7. Transfer the vegetables to a large, shallow pan, it should be able to fit all the vegetables in one layer.
8. Pour in a corner of the pan about 1/2-3/4 cup water and tilt the pan so that it spreads, but don’t pour it over the vegetables. Pour more later if it seems like they are becoming dry.
9. Cover with aluminum foil and roast for about an hour.
10. After an hour check and see if the vegetables are cooked (you should be able to stick a fork in them easily).If they are cooked, remove the foil and roast for another 1/2 hour until the potatoes start turning golden brown.
11. Let it cool and serve with bread and feta cheese. You can also serve cold.
Karydopita by Zoe Vlachos
You will love this moist and nutty Greek vegan cake! It is bursting with the flavours of cinnamon, cloves, honey and … brandy!
1/3 cup brandy
1 teaspoon baking soda
1 cup fine semolina
1 cup chopped walnuts
1/3 cup sugar
1 teaspoon baking powder
1 teaspoon ground cinnamon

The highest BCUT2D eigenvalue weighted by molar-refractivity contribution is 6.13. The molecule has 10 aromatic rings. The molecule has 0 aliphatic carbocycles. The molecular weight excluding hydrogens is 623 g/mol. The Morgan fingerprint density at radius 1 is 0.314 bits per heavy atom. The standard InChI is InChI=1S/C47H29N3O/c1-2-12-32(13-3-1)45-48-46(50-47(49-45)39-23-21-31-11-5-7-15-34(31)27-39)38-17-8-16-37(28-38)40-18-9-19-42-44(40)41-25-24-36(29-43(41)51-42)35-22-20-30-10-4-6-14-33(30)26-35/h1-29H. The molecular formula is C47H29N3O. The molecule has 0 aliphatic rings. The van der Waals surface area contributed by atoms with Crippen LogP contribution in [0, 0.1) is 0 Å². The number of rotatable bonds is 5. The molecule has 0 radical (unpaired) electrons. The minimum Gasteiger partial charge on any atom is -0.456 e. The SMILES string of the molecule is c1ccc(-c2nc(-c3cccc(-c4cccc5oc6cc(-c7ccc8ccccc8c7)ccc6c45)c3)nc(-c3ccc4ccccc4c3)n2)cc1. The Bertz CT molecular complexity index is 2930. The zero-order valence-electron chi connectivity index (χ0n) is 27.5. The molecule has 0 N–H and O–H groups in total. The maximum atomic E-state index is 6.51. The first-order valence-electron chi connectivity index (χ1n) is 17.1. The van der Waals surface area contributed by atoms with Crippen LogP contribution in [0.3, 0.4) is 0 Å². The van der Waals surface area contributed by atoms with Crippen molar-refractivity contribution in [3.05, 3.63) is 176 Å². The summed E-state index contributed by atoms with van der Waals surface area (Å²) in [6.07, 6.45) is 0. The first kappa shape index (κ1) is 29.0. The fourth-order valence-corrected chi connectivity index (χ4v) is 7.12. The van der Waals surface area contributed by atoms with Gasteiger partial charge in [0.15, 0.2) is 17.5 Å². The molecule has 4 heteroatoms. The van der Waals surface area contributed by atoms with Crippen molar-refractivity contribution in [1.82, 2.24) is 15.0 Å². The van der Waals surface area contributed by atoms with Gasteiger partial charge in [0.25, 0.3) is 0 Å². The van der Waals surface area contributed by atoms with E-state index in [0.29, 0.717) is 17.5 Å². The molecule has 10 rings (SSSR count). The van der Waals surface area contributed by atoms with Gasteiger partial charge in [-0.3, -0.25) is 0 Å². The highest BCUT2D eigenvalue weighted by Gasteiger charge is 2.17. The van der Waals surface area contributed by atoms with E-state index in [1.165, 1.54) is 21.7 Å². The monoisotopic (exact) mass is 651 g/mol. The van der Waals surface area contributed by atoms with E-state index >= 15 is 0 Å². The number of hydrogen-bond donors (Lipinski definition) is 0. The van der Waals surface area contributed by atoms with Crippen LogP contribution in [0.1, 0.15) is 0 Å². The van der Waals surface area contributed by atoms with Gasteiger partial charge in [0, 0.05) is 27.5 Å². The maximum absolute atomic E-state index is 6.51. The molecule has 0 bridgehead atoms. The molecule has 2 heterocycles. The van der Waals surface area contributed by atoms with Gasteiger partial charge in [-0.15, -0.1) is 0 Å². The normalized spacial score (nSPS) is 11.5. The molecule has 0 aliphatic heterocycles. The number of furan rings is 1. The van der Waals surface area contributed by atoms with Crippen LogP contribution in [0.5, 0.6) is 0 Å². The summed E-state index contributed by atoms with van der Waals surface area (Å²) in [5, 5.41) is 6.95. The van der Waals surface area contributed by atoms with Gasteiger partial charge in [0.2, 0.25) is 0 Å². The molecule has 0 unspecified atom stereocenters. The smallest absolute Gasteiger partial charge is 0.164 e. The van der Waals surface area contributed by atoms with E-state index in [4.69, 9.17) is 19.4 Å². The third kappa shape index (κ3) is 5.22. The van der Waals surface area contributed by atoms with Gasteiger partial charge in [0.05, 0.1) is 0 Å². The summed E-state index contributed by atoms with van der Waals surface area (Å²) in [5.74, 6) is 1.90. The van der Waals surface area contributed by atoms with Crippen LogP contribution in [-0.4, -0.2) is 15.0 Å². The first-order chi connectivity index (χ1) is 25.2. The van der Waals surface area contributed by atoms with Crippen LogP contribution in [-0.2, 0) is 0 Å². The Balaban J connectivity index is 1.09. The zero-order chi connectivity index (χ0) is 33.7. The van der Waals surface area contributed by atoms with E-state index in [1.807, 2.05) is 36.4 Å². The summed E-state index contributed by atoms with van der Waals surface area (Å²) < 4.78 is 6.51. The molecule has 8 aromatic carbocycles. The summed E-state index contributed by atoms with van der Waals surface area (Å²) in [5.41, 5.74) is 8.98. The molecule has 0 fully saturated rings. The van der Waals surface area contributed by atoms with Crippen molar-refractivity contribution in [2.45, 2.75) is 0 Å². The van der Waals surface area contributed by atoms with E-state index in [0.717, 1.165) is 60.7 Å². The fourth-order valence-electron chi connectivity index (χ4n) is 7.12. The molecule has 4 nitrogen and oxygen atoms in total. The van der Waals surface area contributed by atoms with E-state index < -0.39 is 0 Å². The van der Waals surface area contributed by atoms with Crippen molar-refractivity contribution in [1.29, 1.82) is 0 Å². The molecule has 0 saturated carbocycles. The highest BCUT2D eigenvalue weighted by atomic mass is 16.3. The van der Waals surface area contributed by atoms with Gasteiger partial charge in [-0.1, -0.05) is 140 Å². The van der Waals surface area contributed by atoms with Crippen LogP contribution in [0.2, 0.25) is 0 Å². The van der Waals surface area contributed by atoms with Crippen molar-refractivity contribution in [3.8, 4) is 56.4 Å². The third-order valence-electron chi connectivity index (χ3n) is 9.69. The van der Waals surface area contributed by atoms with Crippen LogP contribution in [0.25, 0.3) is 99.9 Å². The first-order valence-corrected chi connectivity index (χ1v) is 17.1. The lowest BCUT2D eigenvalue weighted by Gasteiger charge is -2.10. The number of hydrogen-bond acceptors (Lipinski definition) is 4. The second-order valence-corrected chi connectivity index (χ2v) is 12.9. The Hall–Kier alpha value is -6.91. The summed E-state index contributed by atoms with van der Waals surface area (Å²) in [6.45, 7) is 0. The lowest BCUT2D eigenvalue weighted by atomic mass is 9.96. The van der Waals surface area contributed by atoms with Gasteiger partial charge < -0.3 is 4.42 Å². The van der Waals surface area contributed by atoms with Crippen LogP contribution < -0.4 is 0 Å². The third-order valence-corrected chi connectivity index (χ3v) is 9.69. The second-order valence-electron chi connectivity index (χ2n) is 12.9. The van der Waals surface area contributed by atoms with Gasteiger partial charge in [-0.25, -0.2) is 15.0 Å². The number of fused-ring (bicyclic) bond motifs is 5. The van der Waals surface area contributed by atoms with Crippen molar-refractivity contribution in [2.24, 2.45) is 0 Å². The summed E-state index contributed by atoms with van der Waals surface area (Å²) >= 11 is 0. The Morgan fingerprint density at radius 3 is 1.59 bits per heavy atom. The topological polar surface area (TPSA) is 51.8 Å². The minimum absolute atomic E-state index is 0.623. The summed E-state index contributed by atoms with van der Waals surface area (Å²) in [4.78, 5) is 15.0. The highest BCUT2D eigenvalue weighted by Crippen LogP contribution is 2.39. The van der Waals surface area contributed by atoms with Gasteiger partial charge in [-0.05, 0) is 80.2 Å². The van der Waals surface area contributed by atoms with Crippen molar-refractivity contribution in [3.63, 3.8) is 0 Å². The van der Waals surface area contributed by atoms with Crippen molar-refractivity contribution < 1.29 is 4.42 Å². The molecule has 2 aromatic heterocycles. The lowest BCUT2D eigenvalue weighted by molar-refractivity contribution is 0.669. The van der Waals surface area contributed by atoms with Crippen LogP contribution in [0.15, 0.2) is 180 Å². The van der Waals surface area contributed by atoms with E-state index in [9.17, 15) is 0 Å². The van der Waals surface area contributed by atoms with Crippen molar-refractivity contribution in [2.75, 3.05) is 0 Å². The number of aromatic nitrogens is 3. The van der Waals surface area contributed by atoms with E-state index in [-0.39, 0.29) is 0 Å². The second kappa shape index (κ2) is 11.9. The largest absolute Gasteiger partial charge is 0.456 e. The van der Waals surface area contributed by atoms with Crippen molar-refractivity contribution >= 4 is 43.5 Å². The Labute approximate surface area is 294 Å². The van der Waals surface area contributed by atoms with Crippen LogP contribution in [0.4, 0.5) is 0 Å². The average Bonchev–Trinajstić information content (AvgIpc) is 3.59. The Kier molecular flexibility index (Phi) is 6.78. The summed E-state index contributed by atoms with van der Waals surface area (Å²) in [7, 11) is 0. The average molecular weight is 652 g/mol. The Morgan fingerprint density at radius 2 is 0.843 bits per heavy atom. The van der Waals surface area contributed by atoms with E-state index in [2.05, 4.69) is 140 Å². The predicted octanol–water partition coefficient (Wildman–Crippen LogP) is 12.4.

1/4 teaspoon ground cloves
grated zest of 2 oranges
1/2 cup orange juice
1/4 cup olive oil
For the syrup:
1 1/2 cups sugar
1/4 cup honey
2 cups water
orange peel from 1 orange
lemon peel from 1 lemon
1 cinnamon stick
1 tablespoon lemon juice
For the cake:
1. Place brandy in a small bowl, stir in baking soda and set aside.
2. In a large mixing bowl, combine the semolina, walnuts, sugar, baking powder, cinnamon and cloves.
3. Make a well in the centre and set aside. In the brandy mixture add the orange zest and orange juice and blend.
4. Pour the wet mixture into the well of the dry ingredients and fold everything together, adding the olive oil little by little.
5. Pour batter into a greased 20-22cm baking pan and bake at 180° for approximately 20 minutes or when a toothpick inserted into the centre of the cake comes out clean.
1. While cake is baking add all of the syrup ingredients to a heavy-bottomed saucepan.
2. Bring to a boil over medium high heat and then lower temperature and simmer for approximately 25 minutes or until liquid has slightly reduced.
3. Strain liquid through a fine sieve.
4. Pour hot syrup over hot cake and let it rest for at least one hour before cutting and serving.